Sa'iyda Shabazz
February 12, 2017 12:53 pm
Jason DeCrow/Invision for Motrin/AP Images

At a recent panel discussion in New York City, actor Tracee Ellis Ross said that “pain is not a stopping point,” basically blowing everyone’s mind in attendance at the talk for Motrin’s new campaign, #womeninprogress. Ross added that she feels like too many people, especially women, feel pain is “something you should run from and I really believe the pain is a part of your journey and often the moment in your journey when you dig deep.”

The audience, exclusively made up of women, leaned in to learn more. It is hard for us, especially as women ,to connect the idea that pain can actually be a good thing and sometimes *just* the thing we need to propel us forward in life. Pain is uncomfortable, it’s scary, it’s generally just not a good feeling. But if you strip away those initial thoughts, pain is just a kernel of something so much bigger. Given the current climate of our world, we need to start examining pain on a much deeper level than “it hurts,” whether it’s heartache, mourning a family member, losing a job, or just generally crashing and burning (as we all do sometimes), we can ask ourselves some important questions to push us through us. Like, why does it hurt? What can we do to stop the hurt? And most importantly, how can we learn from the hurt?

Jason DeCrow/Invision for Motrin/AP Images

In the months since the election, women have used their pain of an uncertain future to push themselves forward and carve out a definite foothold in the quickly changing political landscape. Without the pain of the election results, women would have never come together for the Women’s March, and that was a much needed way for women to process their pain as individuals and as a group to be able to show themselves and the world that they are in no means backing down from the difficult issues in their lives. Ross, who attended the march in D.C. noted that the march was a way to openly process the pain.

But a march like that is more group healing, so how do you process the pain on a more personal level? Especially when you start feeling the walls cave in around you and there isn’t a sea of women in pussy hats with great signs to make you smile and remember it’s all going to be OK? The easiest way, according to Ross and the panel, is to break it into small pieces. What can you do on a day-to-day basis? Learning a new skill, making phone calls, and writing letters are strong examples. Motivational speaker and self-help guru Gabrielle Bernstein said:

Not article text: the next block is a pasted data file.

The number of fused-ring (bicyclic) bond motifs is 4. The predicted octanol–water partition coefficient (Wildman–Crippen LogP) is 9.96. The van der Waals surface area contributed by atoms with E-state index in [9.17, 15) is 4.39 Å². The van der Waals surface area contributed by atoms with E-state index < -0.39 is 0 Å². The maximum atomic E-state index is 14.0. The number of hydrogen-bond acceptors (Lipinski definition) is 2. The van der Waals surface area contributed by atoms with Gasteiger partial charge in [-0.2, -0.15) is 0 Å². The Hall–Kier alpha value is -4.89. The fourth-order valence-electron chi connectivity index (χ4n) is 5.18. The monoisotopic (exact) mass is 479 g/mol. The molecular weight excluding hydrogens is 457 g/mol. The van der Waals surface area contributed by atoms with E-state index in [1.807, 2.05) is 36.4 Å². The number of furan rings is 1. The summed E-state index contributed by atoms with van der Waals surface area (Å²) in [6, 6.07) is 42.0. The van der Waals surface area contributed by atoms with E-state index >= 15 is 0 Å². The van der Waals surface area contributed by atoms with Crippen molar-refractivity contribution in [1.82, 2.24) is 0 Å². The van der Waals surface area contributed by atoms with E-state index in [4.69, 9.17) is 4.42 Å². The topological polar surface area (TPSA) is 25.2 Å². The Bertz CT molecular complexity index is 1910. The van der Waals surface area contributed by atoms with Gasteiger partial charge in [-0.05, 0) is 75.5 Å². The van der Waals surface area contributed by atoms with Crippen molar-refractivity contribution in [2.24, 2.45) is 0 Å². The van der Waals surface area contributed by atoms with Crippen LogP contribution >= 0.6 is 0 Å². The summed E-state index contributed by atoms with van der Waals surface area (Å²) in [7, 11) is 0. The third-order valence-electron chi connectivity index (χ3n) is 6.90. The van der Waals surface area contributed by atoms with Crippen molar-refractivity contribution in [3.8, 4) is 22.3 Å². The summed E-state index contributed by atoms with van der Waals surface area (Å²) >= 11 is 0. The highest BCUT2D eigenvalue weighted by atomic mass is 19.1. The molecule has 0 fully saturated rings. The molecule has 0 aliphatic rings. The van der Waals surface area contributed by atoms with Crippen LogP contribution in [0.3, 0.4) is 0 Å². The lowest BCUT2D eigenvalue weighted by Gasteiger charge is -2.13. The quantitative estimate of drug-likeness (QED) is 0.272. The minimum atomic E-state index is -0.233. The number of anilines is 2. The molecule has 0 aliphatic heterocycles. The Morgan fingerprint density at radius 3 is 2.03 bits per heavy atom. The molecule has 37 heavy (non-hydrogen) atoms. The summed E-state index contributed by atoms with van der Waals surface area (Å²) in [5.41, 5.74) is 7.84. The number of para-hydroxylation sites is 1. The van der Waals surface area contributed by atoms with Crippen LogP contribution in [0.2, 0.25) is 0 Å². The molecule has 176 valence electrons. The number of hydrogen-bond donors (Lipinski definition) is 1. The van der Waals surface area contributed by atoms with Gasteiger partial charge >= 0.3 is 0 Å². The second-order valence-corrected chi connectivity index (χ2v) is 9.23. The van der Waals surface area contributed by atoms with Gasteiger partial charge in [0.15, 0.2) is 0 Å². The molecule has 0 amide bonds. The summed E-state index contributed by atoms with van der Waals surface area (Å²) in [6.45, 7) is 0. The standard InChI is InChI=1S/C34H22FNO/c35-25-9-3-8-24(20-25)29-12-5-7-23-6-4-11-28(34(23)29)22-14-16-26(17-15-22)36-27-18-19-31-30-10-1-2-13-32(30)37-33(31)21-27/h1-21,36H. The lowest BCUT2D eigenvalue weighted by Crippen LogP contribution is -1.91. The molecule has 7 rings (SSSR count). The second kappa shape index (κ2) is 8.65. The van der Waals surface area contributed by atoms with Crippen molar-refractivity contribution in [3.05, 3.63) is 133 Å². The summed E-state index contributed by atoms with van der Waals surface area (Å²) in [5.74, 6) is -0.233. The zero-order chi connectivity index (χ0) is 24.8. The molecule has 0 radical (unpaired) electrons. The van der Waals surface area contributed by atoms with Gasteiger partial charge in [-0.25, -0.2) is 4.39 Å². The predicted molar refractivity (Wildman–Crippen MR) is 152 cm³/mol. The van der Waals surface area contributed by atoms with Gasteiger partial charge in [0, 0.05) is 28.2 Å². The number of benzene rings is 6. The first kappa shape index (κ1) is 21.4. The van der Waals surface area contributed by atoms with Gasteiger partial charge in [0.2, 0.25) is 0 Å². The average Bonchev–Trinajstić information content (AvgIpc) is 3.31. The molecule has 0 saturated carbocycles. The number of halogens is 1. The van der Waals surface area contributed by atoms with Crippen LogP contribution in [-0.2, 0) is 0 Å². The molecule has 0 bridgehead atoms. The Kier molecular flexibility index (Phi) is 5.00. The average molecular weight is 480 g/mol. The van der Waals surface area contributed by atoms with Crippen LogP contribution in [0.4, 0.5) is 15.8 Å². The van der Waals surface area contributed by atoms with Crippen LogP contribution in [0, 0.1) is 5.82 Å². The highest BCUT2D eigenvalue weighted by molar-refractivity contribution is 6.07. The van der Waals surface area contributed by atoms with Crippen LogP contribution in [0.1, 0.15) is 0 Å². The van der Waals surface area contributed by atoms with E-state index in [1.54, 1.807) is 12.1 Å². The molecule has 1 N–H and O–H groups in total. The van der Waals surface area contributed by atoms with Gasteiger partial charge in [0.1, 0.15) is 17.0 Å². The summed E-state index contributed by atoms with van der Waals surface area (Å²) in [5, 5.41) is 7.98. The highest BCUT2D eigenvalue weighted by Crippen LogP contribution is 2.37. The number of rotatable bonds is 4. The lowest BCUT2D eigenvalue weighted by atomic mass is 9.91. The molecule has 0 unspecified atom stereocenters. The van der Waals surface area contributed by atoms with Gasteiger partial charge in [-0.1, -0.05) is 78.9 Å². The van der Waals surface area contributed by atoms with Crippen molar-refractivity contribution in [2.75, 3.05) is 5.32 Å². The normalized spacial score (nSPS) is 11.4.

She added, speaking to how pain can be useful, “It is in these moments where our minds are most open to what’s out there and if we choose to look at them as learning experiences rather than shutting down, we could give ourselves the tools to help move not only ourselves to the next level, but begin to uplift our world into being the change we want to see. We’re going to be hurt, plenty more times, but hurt is just the stepping stone to a greater moment.”

Ross gave a perfect example of learning from failure:

“Pain is a gift in a lot of ways. If you allow yourself to be open to it, it can teach you so many things.” said Jessamyn Stanley, yoga teacher and body positive advocate on the panel.

Ross and her panel companions were right on.  It is a great big world out there. Yes, the world is scary and yes the road will always have bumps in it, but if we have learned nothing else in the last few months it’s that you can’t let the bumps stop you from trying. You must always continue to persevere. If you’re afraid of the glass ceiling breaking on you, wear a helmet. Life is too beautiful to be scared, and it’s important to remember that when everything feels like it’s too much to bear.

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